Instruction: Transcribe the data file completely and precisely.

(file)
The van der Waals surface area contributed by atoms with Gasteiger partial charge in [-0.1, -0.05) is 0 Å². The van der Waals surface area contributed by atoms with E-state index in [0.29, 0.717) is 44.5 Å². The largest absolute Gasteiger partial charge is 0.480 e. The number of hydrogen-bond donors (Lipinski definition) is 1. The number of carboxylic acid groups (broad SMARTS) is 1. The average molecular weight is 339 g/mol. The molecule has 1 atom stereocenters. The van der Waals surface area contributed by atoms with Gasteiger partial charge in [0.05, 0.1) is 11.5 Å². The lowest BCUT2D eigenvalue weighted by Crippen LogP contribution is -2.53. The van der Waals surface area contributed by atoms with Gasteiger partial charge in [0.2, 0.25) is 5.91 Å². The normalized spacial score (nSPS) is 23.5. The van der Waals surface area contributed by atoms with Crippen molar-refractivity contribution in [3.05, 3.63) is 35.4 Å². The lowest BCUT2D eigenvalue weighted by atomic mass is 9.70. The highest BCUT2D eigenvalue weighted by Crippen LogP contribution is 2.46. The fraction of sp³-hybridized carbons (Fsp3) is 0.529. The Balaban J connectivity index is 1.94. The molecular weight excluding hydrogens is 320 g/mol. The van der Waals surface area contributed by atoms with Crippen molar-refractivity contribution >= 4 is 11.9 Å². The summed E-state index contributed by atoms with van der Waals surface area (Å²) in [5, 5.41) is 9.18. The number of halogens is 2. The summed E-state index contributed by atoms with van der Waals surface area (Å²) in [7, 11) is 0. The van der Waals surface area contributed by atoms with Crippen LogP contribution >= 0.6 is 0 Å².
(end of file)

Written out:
The van der Waals surface area contributed by atoms with Gasteiger partial charge in [-0.1, -0.05) is 0 Å². The van der Waals surface area contributed by atoms with E-state index in [0.29, 0.717) is 44.5 Å². The largest absolute Gasteiger partial charge is 0.480 e. The number of hydrogen-bond donors (Lipinski definition) is 1. The number of carboxylic acid groups (broad SMARTS) is 1. The average molecular weight is 339 g/mol. The molecule has 1 atom stereocenters. The van der Waals surface area contributed by atoms with Gasteiger partial charge in [0.05, 0.1) is 11.5 Å². The lowest BCUT2D eigenvalue weighted by Crippen LogP contribution is -2.53. The van der Waals surface area contributed by atoms with Gasteiger partial charge in [0.2, 0.25) is 5.91 Å². The normalized spacial score (nSPS) is 23.5. The van der Waals surface area contributed by atoms with Crippen molar-refractivity contribution in [3.05, 3.63) is 35.4 Å². The lowest BCUT2D eigenvalue weighted by atomic mass is 9.70. The highest BCUT2D eigenvalue weighted by Crippen LogP contribution is 2.46. The fraction of sp³-hybridized carbons (Fsp3) is 0.529. The Balaban J connectivity index is 1.94. The molecular weight excluding hydrogens is 320 g/mol. The van der Waals surface area contributed by atoms with Crippen molar-refractivity contribution >= 4 is 11.9 Å². The summed E-state index contributed by atoms with van der Waals surface area (Å²) in [5, 5.41) is 9.18. The number of halogens is 2. The summed E-state index contributed by atoms with van der Waals surface area (Å²) in [7, 11) is 0. The van der Waals surface area contributed by atoms with Crippen LogP contribution >= 0.6 is 0 Å².